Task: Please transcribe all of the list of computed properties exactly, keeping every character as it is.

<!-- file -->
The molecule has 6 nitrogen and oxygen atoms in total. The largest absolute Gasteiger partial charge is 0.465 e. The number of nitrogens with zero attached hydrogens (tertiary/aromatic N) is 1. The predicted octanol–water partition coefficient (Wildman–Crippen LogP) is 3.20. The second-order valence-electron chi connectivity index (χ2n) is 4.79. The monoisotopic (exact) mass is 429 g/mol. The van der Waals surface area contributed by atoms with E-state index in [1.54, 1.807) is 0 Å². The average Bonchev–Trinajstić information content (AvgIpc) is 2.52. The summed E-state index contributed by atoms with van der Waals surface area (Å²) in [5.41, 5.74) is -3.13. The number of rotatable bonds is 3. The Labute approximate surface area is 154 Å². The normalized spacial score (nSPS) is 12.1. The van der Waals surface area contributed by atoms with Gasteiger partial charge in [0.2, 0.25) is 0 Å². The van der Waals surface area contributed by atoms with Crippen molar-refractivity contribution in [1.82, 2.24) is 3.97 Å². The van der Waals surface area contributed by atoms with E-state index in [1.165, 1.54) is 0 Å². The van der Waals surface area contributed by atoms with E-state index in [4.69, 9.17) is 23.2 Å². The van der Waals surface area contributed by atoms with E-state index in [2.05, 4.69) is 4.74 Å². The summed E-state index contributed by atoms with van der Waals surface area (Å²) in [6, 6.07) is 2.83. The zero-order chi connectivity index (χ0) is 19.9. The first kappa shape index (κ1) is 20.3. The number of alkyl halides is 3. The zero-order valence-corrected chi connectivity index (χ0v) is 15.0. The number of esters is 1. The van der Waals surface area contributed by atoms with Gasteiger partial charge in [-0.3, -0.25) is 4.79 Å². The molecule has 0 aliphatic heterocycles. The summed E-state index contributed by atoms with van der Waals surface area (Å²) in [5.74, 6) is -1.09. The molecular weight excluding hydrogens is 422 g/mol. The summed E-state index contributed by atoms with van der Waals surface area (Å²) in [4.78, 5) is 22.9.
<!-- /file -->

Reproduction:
The molecule has 6 nitrogen and oxygen atoms in total. The largest absolute Gasteiger partial charge is 0.465 e. The number of nitrogens with zero attached hydrogens (tertiary/aromatic N) is 1. The predicted octanol–water partition coefficient (Wildman–Crippen LogP) is 3.20. The second-order valence-electron chi connectivity index (χ2n) is 4.79. The monoisotopic (exact) mass is 429 g/mol. The van der Waals surface area contributed by atoms with E-state index in [1.54, 1.807) is 0 Å². The average Bonchev–Trinajstić information content (AvgIpc) is 2.52. The summed E-state index contributed by atoms with van der Waals surface area (Å²) in [5.41, 5.74) is -3.13. The number of rotatable bonds is 3. The Labute approximate surface area is 154 Å². The normalized spacial score (nSPS) is 12.1. The van der Waals surface area contributed by atoms with Gasteiger partial charge in [0.2, 0.25) is 0 Å². The van der Waals surface area contributed by atoms with Crippen molar-refractivity contribution in [1.82, 2.24) is 3.97 Å². The van der Waals surface area contributed by atoms with E-state index in [1.165, 1.54) is 0 Å². The van der Waals surface area contributed by atoms with E-state index in [4.69, 9.17) is 23.2 Å². The van der Waals surface area contributed by atoms with E-state index in [2.05, 4.69) is 4.74 Å². The summed E-state index contributed by atoms with van der Waals surface area (Å²) in [6, 6.07) is 2.83. The zero-order chi connectivity index (χ0) is 19.9. The first kappa shape index (κ1) is 20.3. The number of alkyl halides is 3. The zero-order valence-corrected chi connectivity index (χ0v) is 15.0. The number of esters is 1. The van der Waals surface area contributed by atoms with Gasteiger partial charge in [-0.3, -0.25) is 4.79 Å². The molecule has 0 aliphatic heterocycles. The summed E-state index contributed by atoms with van der Waals surface area (Å²) in [5.74, 6) is -1.09. The molecular weight excluding hydrogens is 422 g/mol. The summed E-state index contributed by atoms with van der Waals surface area (Å²) in [4.78, 5) is 22.9.